A single protein may turn adult brain cells termed astrocytes into stem-like cells that create neurons and other cell types, according to UT Southwestern researchers. They recently published their study in the journal Proceedings of the National Academy of Sciences. The results might lead to a method of regenerating brain tissue following disease or injury in the future.
Stem-like cells (red) are generated from adult brain astrocytes. Image Credit: Zhang lab, UT Southwestern Medical Center.
We’re showing that it may be possible to reprogram the fate of this subset of brain cells, giving them the potential to rebuild the damaged brain.”
Chun-Li Zhang, Study Leader, Co-Corresponding Author and Professor, Molecular Biology, UT Southwestern Medical Center
Chun-Li Zhang is an investigator at Peter O’Donnell Jr. Brain Institute
Mammalian stem cells grow rapidly throughout development, producing neurons throughout the brain as well as supporting cells known as glia. Glia plays an important role in maintaining brain function by cleaning away waste and insulating nerve fibers.
The developed brain, on the other hand, loses much of its stem cell capability. Dr Zhang stated that the adult brain has just two tiny regeneration zones, or niches, leaving it with a very limited ability to repair itself after injury or disease.
Glia can be induced to create neurons in some types of brain damage or following genetic modification, according to recent studies. Although these discoveries are encouraging, Dr Zhang believes that repairing healthy brain tissue would need the development of several cell types rather than just neurons.
Dr Zhang and his colleagues employed a genetic engineering approach in adult mouse brains to drive astrocytes, a subgroup of glia, to express various transcription factors, proteins important for cell identity regulation while finding a way to spur the “multipotent” regeneration. These studies revealed that a single transcription factor, DLX2, appeared to transform astrocytes into neural stem-like cells capable of generating neurons and numerous glial cell subtypes.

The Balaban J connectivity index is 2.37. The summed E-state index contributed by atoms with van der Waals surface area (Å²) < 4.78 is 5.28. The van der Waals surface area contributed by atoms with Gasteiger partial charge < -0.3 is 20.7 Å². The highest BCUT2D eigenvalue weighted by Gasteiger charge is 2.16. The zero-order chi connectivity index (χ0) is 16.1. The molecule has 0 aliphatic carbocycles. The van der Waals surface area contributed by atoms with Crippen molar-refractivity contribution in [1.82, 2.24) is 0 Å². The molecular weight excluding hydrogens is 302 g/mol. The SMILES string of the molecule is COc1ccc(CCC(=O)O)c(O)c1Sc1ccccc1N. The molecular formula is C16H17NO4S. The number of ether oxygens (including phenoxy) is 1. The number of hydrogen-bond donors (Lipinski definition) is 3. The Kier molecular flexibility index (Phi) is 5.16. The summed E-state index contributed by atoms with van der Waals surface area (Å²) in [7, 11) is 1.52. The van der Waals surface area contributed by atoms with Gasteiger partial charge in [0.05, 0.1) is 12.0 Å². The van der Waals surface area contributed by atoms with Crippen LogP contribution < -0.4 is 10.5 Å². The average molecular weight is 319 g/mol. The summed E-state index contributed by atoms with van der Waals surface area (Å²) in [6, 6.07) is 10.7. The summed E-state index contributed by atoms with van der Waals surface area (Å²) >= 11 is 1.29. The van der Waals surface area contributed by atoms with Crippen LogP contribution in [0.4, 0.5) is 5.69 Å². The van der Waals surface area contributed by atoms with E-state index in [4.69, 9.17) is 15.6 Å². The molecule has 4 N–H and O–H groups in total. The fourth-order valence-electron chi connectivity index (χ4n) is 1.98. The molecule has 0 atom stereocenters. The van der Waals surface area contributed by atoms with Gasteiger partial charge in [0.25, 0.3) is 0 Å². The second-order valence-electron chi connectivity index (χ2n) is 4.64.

The results were validated by lineage tracing, which involved following the progeny of the changed astrocytes as they multiplied, as well as marker analysis, which revealed that the new cells had the anticipated identities of neurons or glia.
Global gene expression analysis, headed by co-corresponding author Gary Hon, Ph.D., Assistant Professor of Obstetrics and Gynecology and in the Cecil H. and Ida Green Center for Reproductive Biology Sciences and the Lyda Hill Department of Bioinformatics, revealed that inducing DLX2 production in astrocytes appeared to reprogram them into stem-like cells.
These stem cells had characteristics of both immature brain cells found earlier in development and cells found in the regenerative space of the human brain.
Dr. Zhang and his colleagues propose that DLX2 might be utilized to treat traumatic brain injuries, strokes, and degenerative diseases like Huntington’s disease in the future. This strategy will be tested in animal models by Zhang lab researchers.
Zhang, Y., et al. (2022) A single factor elicits multilineage reprogramming of astrocytes in the adult mouse striatum. Proceedings of the National Academy of Sciences. doi.org/10.1073/pnas.2107339119.